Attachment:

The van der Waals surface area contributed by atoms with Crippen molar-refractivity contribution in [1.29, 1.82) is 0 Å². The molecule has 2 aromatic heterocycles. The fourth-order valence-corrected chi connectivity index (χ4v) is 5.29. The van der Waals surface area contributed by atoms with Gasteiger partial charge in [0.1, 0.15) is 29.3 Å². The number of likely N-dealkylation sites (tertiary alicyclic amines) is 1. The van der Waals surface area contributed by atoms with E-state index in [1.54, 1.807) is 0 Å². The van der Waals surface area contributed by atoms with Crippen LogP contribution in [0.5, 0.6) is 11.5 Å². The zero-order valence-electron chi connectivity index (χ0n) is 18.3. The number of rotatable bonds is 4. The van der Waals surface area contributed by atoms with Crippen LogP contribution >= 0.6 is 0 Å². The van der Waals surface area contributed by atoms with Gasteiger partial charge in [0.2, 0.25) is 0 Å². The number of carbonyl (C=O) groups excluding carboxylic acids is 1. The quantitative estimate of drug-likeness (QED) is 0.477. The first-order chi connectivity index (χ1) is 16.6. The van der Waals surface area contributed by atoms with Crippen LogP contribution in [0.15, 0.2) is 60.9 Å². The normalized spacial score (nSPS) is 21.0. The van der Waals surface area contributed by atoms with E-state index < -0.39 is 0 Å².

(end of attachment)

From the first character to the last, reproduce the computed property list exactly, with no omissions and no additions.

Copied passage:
The van der Waals surface area contributed by atoms with Crippen molar-refractivity contribution in [1.29, 1.82) is 0 Å². The molecule has 2 aromatic heterocycles. The fourth-order valence-corrected chi connectivity index (χ4v) is 5.29. The van der Waals surface area contributed by atoms with Gasteiger partial charge in [0.1, 0.15) is 29.3 Å². The number of likely N-dealkylation sites (tertiary alicyclic amines) is 1. The van der Waals surface area contributed by atoms with E-state index in [1.54, 1.807) is 0 Å². The van der Waals surface area contributed by atoms with Crippen LogP contribution in [0.5, 0.6) is 11.5 Å². The zero-order valence-electron chi connectivity index (χ0n) is 18.3. The number of rotatable bonds is 4. The van der Waals surface area contributed by atoms with Crippen LogP contribution >= 0.6 is 0 Å². The van der Waals surface area contributed by atoms with Gasteiger partial charge in [0.2, 0.25) is 0 Å². The number of carbonyl (C=O) groups excluding carboxylic acids is 1. The quantitative estimate of drug-likeness (QED) is 0.477. The first-order chi connectivity index (χ1) is 16.6. The van der Waals surface area contributed by atoms with Crippen LogP contribution in [0.15, 0.2) is 60.9 Å². The normalized spacial score (nSPS) is 21.0. The van der Waals surface area contributed by atoms with E-state index < -0.39 is 0 Å².